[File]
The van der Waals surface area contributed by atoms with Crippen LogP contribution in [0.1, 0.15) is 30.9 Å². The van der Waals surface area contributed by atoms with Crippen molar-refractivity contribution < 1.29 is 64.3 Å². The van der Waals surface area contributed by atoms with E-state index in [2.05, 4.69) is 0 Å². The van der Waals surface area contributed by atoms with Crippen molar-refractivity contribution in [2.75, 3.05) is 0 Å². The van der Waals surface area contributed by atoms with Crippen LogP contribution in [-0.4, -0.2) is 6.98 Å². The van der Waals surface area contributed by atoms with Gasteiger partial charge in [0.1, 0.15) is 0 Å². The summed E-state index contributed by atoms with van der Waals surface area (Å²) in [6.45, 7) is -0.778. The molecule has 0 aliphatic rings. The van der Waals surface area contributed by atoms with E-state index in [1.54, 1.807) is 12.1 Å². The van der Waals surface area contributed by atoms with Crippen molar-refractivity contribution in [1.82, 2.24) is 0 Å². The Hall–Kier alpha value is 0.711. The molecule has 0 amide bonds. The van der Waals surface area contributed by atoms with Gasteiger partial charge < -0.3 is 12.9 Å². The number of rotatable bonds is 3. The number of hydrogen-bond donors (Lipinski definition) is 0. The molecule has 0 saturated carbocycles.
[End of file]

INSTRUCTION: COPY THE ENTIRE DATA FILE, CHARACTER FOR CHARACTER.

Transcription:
The van der Waals surface area contributed by atoms with Crippen LogP contribution in [0.1, 0.15) is 30.9 Å². The van der Waals surface area contributed by atoms with Crippen molar-refractivity contribution < 1.29 is 64.3 Å². The van der Waals surface area contributed by atoms with E-state index in [2.05, 4.69) is 0 Å². The van der Waals surface area contributed by atoms with Crippen molar-refractivity contribution in [2.75, 3.05) is 0 Å². The van der Waals surface area contributed by atoms with Crippen LogP contribution in [-0.4, -0.2) is 6.98 Å². The van der Waals surface area contributed by atoms with Gasteiger partial charge in [0.1, 0.15) is 0 Å². The summed E-state index contributed by atoms with van der Waals surface area (Å²) in [6.45, 7) is -0.778. The molecule has 0 aliphatic rings. The van der Waals surface area contributed by atoms with E-state index in [1.54, 1.807) is 12.1 Å². The van der Waals surface area contributed by atoms with Crippen molar-refractivity contribution in [1.82, 2.24) is 0 Å². The Hall–Kier alpha value is 0.711. The molecule has 0 amide bonds. The van der Waals surface area contributed by atoms with Gasteiger partial charge < -0.3 is 12.9 Å². The number of rotatable bonds is 3. The number of hydrogen-bond donors (Lipinski definition) is 0. The molecule has 0 saturated carbocycles.